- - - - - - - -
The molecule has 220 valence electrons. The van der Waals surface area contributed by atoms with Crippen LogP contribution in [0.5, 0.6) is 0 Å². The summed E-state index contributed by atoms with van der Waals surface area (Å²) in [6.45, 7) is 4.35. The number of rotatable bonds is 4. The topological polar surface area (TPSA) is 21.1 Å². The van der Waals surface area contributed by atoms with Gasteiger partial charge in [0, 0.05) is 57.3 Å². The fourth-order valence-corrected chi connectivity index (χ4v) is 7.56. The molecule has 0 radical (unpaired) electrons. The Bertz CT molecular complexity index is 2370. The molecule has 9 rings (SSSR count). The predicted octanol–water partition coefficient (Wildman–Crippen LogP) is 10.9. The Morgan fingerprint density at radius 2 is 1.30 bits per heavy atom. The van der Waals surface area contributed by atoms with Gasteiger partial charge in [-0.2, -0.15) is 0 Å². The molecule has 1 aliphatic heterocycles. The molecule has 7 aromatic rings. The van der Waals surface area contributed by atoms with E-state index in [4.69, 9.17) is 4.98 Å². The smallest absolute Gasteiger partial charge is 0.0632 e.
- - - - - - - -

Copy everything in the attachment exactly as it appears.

The molecule has 220 valence electrons. The van der Waals surface area contributed by atoms with Crippen LogP contribution in [0.5, 0.6) is 0 Å². The summed E-state index contributed by atoms with van der Waals surface area (Å²) in [6.45, 7) is 4.35. The number of rotatable bonds is 4. The topological polar surface area (TPSA) is 21.1 Å². The van der Waals surface area contributed by atoms with Gasteiger partial charge in [0, 0.05) is 57.3 Å². The fourth-order valence-corrected chi connectivity index (χ4v) is 7.56. The molecule has 0 radical (unpaired) electrons. The Bertz CT molecular complexity index is 2370. The molecule has 9 rings (SSSR count). The predicted octanol–water partition coefficient (Wildman–Crippen LogP) is 10.9. The Morgan fingerprint density at radius 2 is 1.30 bits per heavy atom. The van der Waals surface area contributed by atoms with Gasteiger partial charge in [-0.2, -0.15) is 0 Å². The molecule has 1 aliphatic heterocycles. The molecule has 7 aromatic rings. The van der Waals surface area contributed by atoms with E-state index in [4.69, 9.17) is 4.98 Å². The smallest absolute Gasteiger partial charge is 0.0632 e.